Why Traps Matter

As you likely know, the Feral Cat Coalition of Oregon practices an approach to feral cat population control called Trap-Neuter-Return, or simply TNR. This system allows cats to be safely trapped, brought in to us for spay/neuter, and then returned to where they are being fed. FCCO runs a highly efficient spay/neuter clinic which is the “N” of TNR. Caregivers, in turn, provide the trapping and return. Because this is no small task, we provide as much assistance and support as we can. The first part, trapping, is often the scariest. Most people have never used a trap and many are uneasy about how much work it may be and are concerned they may break the fragile bond with their cats. We understand.

There are many benefits to using a trap and we strongly encourage every caregiver to use them – even if they can pet or pick up the cat. Here are five reasons:

  1. Safety. Traps reduce the risk of being bitten or scratched if the cat refuses to go in a carrier or tries to escape.

  2. Reduced negative association with the caregiver, as the cat will associate his or her fear with the trap. When a person attempts to put a cat in a carrier, the cat’s fear will be associated with that person and it can have an impact on their delicate bond.

  3. Hygiene. Urine and feces collect in the bottom of a carrier, whereas they can drain or be easily cleaned in a trap.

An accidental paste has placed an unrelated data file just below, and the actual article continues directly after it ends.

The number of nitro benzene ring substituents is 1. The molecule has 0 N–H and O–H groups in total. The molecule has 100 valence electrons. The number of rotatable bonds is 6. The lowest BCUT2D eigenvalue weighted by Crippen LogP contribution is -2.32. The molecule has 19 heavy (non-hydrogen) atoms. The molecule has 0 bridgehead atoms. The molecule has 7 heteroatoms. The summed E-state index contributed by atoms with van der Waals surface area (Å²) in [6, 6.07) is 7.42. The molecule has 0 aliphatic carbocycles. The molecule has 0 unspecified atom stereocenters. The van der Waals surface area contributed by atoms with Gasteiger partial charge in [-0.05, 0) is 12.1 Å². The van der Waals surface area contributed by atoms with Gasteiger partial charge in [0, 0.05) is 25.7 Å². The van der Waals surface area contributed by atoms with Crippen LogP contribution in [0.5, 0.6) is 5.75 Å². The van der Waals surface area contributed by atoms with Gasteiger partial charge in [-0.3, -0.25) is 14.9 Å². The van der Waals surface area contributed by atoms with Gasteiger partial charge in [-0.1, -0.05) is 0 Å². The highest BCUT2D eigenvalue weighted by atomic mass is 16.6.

4. Recovery. Traps provide better visibility during recovery in our clinic and can also provide the cat more space to move and stretch out while recovering.

  5. Security. Traps are more secure than carriers and decrease the risk of a cat escaping.

Read a full, detailed list of reasons.

To help make trapping successful, our scheduling team trains and guides caregivers along the way. We have trapping instructions and how-to videos on our website and more than 200 traps available in the metro area. We applaud caregivers for their commitment to helping feral and stray cats and preventing future generations from growing up on our streets.

 
“He was finally allowing me to pet him while he ate and I didn’t want to have to start over building his trust. I’m happy to report the trap worked!
Thankfully a couple of days after returning him we are back to our routine and I don’t have to worry about him fathering more neighborhood litters.”
— Jill C., feral cat caregiver